What architects should know about fire protection of steel structures
Florian Block, senior structural fire engineer at Buro Happold offers these guidelines:
- Steel structures often behave better in fire than suggested by standard fire tests, because of the development of alternative load paths. On the other hand, complex and unusual steel structures might behave worse than standard fire tests suggest, owing to thermal expansion of the surrounding materials. These factors can be assessed by structural fire engineers, and this can deliver significant safety and aesthetic benefits and cost savings if considered early.
- If specifying intumescent coating as fire protection, architects need to be aware that intumescent paint expands to many times its thickness when heated up. Since it only works properly if it is able to do so, architects need to leave a gap around the structure, which is often overlooked. The size of the gap depends on the fire resistance period and the type of intumescent coating used. The Association for Specialist Fire Protection recommends a gap of 50 times the initial paint thickness, which would normally lead to gaps of 25-75mm unless specified differently by the intumescent paint manufacturer.
- In cases where a compartment wall is built on the under-side of a steel beam, the wall should continue past the beams to the underside of the floor slab, unless the beam is protected to at least the same standard as the compartment wall using fire protection other than intumescent paint.
- Guidance documents such as Approved Document B or BS9999 suggest roof structures do not require fire protection. While this might be true for the top storey of multi-storey buildings, it is not always true for complex roof structures covering larger assembly buildings such as exhibition halls, stadiums and arenas. In these buildings, the fire protection requirements of the roof structure need to be carefully assessed by a structural fire engineer.
CASE STUDY: Project Green, Nottingham
Fire engineer Arup
Architect Maber Associates
In this office building, which is still under construction, Arup was able to reduce the amount of fire protection on the outside of the building from what would have been required if it had followed prescriptive guidance. As a result, it was able to install far more glazing.
The building is greater than 30m in height. It is served by three staircases and incorporates a central atrium void that connects the ground level to all upper areas of the building. An important design aspiration was to include large areas of glazing on the external facade and maintain open connections with the internal atrium space.
Crucial aspects of the fire engineering design included an assessment of the risk of fire spreading externally and determining realistic fire sizes based on sprinkler activation. This facilitated the adoption of a 100% non-fire-rated facade. An alternative arrangement for ventilation of fire-fighting shafts at basement level removed the need for dedicated smoke shafts.
A structural fire engineering assessment demonstrated that 60 minutes of fire resistance was sufficient to satisfy the functional requirements of the building, compared with the prescriptive recommendations, which would have required 120 minutes of resistance.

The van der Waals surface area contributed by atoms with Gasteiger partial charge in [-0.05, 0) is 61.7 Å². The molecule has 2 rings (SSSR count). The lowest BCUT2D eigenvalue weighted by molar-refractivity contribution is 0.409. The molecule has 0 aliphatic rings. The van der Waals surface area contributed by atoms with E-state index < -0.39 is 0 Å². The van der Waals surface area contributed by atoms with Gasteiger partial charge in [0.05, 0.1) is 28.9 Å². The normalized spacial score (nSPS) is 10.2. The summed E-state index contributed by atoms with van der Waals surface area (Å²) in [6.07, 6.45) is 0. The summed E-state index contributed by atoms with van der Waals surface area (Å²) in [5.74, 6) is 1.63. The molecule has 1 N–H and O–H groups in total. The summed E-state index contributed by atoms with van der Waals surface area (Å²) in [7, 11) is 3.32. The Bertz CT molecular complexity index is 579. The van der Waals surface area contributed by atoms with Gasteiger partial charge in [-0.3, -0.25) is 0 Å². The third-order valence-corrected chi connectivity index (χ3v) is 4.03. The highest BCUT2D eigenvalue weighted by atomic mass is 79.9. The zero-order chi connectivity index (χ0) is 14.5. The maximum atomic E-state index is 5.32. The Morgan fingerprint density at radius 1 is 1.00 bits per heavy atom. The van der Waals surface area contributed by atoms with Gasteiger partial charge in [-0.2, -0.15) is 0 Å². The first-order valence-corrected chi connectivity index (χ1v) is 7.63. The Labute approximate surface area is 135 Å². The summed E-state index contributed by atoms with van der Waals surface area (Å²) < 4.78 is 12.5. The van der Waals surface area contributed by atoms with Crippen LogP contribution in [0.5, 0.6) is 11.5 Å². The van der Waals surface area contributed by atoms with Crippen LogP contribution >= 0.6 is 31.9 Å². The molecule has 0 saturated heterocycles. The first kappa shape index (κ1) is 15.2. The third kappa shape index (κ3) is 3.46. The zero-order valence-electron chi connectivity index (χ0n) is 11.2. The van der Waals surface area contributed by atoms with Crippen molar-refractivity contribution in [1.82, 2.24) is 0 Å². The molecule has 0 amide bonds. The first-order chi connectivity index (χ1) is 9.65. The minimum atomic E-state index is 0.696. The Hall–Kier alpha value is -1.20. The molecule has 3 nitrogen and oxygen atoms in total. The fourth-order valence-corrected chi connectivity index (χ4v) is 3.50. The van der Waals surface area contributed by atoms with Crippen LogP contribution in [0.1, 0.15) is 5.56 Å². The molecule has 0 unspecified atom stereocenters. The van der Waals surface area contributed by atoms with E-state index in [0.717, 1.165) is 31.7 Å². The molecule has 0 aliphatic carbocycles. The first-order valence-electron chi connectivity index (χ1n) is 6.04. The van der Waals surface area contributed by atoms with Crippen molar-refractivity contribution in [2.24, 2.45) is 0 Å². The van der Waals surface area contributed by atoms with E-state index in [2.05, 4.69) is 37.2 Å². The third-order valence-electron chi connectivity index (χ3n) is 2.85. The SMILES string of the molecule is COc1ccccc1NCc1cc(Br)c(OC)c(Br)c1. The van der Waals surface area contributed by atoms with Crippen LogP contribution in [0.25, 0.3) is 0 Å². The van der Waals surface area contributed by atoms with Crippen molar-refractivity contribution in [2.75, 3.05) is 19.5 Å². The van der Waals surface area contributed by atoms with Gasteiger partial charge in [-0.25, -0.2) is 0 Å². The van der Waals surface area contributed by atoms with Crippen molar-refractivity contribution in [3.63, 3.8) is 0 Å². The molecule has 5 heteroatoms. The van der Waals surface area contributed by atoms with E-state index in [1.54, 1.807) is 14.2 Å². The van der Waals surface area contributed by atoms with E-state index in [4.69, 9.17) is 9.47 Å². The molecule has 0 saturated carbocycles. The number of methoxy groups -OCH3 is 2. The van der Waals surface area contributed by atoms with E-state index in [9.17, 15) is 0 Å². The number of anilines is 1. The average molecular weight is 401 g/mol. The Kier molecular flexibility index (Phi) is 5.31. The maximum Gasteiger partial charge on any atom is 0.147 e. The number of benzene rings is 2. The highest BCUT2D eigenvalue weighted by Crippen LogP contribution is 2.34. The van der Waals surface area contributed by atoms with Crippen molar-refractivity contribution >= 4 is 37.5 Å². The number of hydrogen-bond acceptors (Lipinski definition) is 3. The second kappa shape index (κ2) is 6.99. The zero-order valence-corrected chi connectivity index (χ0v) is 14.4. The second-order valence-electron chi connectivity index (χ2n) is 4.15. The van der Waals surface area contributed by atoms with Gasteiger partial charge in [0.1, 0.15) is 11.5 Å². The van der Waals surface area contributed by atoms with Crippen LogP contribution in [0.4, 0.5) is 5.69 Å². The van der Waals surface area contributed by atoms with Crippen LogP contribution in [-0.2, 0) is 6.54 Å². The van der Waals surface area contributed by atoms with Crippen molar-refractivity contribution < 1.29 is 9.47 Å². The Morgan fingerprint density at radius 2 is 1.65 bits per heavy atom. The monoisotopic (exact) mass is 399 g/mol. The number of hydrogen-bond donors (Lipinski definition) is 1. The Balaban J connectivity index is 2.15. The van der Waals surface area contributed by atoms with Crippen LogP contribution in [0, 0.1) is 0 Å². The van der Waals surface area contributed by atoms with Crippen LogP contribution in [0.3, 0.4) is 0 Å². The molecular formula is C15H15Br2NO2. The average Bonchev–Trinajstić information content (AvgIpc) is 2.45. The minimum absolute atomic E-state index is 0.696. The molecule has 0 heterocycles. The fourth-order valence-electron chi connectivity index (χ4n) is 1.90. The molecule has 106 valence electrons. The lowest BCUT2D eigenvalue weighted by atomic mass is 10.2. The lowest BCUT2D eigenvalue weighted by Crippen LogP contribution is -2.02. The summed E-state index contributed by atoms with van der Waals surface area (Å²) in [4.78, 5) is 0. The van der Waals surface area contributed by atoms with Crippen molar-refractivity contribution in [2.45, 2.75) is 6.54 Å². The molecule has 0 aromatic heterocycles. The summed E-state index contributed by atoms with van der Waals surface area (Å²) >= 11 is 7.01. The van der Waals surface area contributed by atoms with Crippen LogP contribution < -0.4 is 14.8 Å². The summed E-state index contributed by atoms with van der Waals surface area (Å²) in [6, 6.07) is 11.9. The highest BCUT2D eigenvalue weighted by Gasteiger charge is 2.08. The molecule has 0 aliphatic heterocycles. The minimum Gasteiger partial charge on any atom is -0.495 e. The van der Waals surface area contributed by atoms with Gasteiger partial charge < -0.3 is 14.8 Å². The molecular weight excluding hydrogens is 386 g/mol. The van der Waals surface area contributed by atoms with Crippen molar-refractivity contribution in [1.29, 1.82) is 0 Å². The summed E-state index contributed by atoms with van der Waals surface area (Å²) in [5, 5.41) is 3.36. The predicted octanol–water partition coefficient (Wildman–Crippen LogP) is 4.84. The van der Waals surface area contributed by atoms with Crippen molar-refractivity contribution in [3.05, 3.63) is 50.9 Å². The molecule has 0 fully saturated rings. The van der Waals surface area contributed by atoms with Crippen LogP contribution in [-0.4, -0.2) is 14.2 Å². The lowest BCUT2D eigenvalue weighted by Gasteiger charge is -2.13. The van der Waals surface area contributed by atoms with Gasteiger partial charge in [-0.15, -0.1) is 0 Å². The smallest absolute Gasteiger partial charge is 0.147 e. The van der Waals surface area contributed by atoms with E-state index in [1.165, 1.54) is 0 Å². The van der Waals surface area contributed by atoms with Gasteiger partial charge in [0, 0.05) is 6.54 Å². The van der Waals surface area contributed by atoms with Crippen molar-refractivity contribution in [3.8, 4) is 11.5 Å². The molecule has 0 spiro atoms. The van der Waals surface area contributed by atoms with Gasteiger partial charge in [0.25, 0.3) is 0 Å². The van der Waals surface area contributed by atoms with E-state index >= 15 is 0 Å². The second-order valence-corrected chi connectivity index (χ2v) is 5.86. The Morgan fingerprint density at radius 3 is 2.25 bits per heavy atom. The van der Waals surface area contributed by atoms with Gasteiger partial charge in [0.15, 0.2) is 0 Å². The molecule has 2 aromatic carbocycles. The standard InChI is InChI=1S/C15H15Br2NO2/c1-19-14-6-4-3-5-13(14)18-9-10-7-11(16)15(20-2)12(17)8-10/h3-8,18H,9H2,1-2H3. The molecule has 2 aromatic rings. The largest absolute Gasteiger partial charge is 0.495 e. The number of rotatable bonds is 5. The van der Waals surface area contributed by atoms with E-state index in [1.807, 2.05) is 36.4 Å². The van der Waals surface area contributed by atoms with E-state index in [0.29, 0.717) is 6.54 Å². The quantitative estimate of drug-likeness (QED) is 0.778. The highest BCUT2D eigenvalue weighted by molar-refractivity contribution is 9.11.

Use of a mechanically assisted ventilation system for the fire-fighting lobbies on the levels above ground resulted in reduced shaft sizes.
CASE STUDY: ME London hotel, Aldwych, London
Fire engineer Buro Happold
Architect Foster & Partners
This hotel and residential refurbishment for Meliá Hotels International includes a 10-storey steel structure, the upper eight storeys of which form an atrium with a triangular plan.
Buro Happold was able to reduce the amount of fire protection without compromising the robustness and safety of the building by using a combination of tools: first, an analytical model that described the heat transfer from a fire at the atrium base to the steelwork; second, a numerical model of the atrium structure to calculate the response of the structure during a fire.
This process allowed the engineer to identify which steel members would need fire protection and how much would be required. The result was that all structural members below the base of the atrium required fire protection to an 120-minute standard dropping to 60 minutes for all members up to one level above the base of the atrium. From there to the roof level, only the three corner columns required 60 minutes fire protection.
Steelwork requiring protection is coated with an intumescent paint, which can be applied offsite to make site work easier.
CASE STUDY: 40 Springardens, Manchester
Fire engineer Arup
40 Springardens is a nine-storey, steel-framed office building, which includes a central atrium and two levels of basement parking. It is close to other buildings and is protected by sprinklers.
The structural fire resistance requirement in Approved Document B was 120 minutes. However, time equivalence analysis demonstrated that 60 minutes was sufficient to ensure that the structure would retain its stability in the event of a fire.
Smoke control provisions in the atrium were installed after an engineering assessment defined an appropriate amount of ventilation, and allowed the use of toughened glazing to enclose the atrium instead of fire-rated glazing.
In addition, an assessment of the potential for fire spreading externally eliminated the need for fire-rated construction for the external facade.
Prescriptive code recommendations would have required two fire-fighting shafts in the building. A single fire-fighting shaft was justified on the basis that coverage to all parts of the floor plate could be achieved within 60m from the dry riser in a single fire-fighting shaft. By providing a single shaft, the other stair core in the building did not require additional space for lobby ventilation or openable vents to the stairs. This reduced the area of the stair enclosure.
The smoke shaft size was reduced from 3sq m to 0.6sq m using a mechanical smoke shaft system designed on the basis of a clear layer smoke management system. This solution provided increased lettable floor area and a performance in excess of the guidance documents.
For more information www.asfp.org.uk
In association with The British Constructional Steelwork Association and Tata Steel